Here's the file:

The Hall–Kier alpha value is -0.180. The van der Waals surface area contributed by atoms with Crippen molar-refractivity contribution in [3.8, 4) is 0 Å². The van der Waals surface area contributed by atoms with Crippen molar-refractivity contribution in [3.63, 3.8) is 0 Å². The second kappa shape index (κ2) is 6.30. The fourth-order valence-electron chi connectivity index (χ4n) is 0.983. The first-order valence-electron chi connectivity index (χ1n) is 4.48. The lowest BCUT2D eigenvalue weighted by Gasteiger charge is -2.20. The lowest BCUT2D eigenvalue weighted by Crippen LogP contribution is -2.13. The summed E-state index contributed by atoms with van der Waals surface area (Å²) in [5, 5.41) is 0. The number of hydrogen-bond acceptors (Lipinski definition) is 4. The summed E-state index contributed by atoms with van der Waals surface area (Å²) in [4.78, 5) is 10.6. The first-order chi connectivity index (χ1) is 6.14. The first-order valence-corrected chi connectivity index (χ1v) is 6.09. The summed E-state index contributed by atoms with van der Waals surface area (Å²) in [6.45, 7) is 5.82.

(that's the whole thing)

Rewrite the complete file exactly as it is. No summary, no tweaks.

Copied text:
The Hall–Kier alpha value is -0.180. The van der Waals surface area contributed by atoms with Crippen molar-refractivity contribution in [3.8, 4) is 0 Å². The van der Waals surface area contributed by atoms with Crippen molar-refractivity contribution in [3.63, 3.8) is 0 Å². The second kappa shape index (κ2) is 6.30. The fourth-order valence-electron chi connectivity index (χ4n) is 0.983. The first-order valence-electron chi connectivity index (χ1n) is 4.48. The lowest BCUT2D eigenvalue weighted by Gasteiger charge is -2.20. The lowest BCUT2D eigenvalue weighted by Crippen LogP contribution is -2.13. The summed E-state index contributed by atoms with van der Waals surface area (Å²) in [5, 5.41) is 0. The number of hydrogen-bond acceptors (Lipinski definition) is 4. The summed E-state index contributed by atoms with van der Waals surface area (Å²) in [4.78, 5) is 10.6. The first-order chi connectivity index (χ1) is 6.14. The first-order valence-corrected chi connectivity index (χ1v) is 6.09. The summed E-state index contributed by atoms with van der Waals surface area (Å²) in [6.45, 7) is 5.82.